At Chets Creek we have always given an overall reading assessment three times a year (that include DIBELS and DRA2) and on-going individual assessments such as running records anecdotal records, quick quizzes as we teach a skill, and by observing and taking a reading “on the carpet.” Although we believe that the pendulum has swung too far into the formal testing arena, we do believe that data drives the instruction in our classrooms. We must know how our children are progressing in order to know what to teach tomorrow. So...now that we have these new assessment booklets for each child, how should we use them? As we come to the end of this first nine weeks which parallels the end of the second theme in our new Core Curriculum, we are interested in knowing if our first grade children at Chets Creek are keeping up with their peers across the district. While we are incorporating every part of the Core that fits easily into what our experience tells us to be true (such as the sequence of skills and the scope of strategies and skills for first grade), we have really struggled with what Lucy Calkins refers to as "pop around" mini-lessons that jump from one focus to another instead of the in depth work we have done with a single strategy over time (such as that proposed in Debbie Miller's Reading With Meaning). With 96% of our children last year at chets Creek scoring 3 or better on the Florida FCAT, it would be malpractice for us to abandon the very practice that put us on the trajectory of really reaching 100% of our students. So we have moved very slowly and carefully into areas that seem contrary to our previous training and experience. On the other hand, we know that we are all (the researched-based Core curriculum and our eight years of training and experience with the America's Choice reform design) coming from the same research base and it's just the details that we are trying to figure out.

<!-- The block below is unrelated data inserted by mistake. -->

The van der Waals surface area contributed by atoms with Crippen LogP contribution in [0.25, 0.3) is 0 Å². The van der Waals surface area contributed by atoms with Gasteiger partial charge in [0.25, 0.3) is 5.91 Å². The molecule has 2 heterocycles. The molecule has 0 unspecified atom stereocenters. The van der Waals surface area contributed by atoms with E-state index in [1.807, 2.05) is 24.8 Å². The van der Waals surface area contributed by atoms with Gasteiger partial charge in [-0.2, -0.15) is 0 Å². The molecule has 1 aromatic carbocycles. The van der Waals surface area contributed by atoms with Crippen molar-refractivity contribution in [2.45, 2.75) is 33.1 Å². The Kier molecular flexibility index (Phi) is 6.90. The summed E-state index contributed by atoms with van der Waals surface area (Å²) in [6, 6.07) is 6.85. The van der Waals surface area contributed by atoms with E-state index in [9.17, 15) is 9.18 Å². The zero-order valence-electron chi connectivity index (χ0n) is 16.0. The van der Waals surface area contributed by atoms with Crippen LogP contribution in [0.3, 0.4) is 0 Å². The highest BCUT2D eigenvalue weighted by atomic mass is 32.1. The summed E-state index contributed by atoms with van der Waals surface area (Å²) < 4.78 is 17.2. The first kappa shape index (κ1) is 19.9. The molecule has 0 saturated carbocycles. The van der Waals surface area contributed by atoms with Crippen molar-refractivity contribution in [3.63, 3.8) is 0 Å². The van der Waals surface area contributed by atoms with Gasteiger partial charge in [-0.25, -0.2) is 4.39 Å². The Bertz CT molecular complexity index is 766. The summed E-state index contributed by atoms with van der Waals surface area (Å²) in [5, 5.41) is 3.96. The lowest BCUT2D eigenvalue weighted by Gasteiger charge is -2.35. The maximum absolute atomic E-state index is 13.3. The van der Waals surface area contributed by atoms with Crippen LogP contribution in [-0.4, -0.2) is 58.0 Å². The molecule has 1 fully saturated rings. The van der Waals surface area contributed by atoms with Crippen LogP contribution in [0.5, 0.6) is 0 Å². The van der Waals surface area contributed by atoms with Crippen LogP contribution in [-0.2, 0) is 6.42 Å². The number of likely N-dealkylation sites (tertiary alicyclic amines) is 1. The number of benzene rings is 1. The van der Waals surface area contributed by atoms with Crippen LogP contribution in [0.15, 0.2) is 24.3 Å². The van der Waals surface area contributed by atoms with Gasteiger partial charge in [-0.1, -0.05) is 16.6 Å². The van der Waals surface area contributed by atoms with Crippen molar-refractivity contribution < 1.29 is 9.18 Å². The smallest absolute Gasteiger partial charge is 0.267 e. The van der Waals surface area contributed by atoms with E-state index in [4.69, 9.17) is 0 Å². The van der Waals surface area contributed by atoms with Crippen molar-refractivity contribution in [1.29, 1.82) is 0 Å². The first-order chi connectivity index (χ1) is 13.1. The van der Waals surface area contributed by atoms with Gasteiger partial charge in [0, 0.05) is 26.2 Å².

It seems that one way to compare and keep our finger on how we are doing would be for us to give the Benchmark assessments which are not tied to particular story content but are tied to the skills and strategies taught in each theme. Do our children know the skills and strategies that children across the district are expected to know at this time of year? We will be finding out in the weeks to come! I’ll keep you posted!
Monday, October 13, 2008
- Look at the pictures. Often looking at the pictures gives a child an idea of what the words are about and will give him the context to make a good guess at an unknown word.
- Get your mouth ready. If a child is reading and he comes to an unknown word, he should begin by saying the sound of the first letter and sometimes, the word will just pop right out!
- Does it make sense? Students always want to make sure that what they read makes sense. If it doesn't, they need to try another strategy.
- Does it sound right? As the child reads, the words should sound right in the sentence. If not the child should try another strategy. For instance, "I is good" doesn't sound right so it must be "I am good," because that sounds right.
- Do the letters look right? If a child makes a guess at an unknown word, he needs to go back and make sure that the letters in the word match the guess.
- Reread. Any time the words don't make sense, the child needs to reread to clarify so that he understands what the words say.
These are strategies that parents can also reinforce at home when a child comes to a word that he doesn't know as he reads each night from his book-in-the-bag.
Today the children learned a new song to reinforce the strategies in class. The words are on the chart below with the strategies underlined. It's sung to the tune of "I'm a Little Teapot."
Sunday, October 12, 2008
Sunday, October 5, 2008
Thursday, October 2, 2008
I guess that's one of the things that I love so much about Chets Creek, and one of the reasons that it would be so hard to ever leave - there is always something new to learn, people who are willing to take risks with you and put themselves on the cutting edge. They keep my zone of proximal development at the very edge of my ability (sort of like the edge of a cliff!) and ALWAYS offer the scaffolding that I need to fly with the eagles! Elluminate... here I come!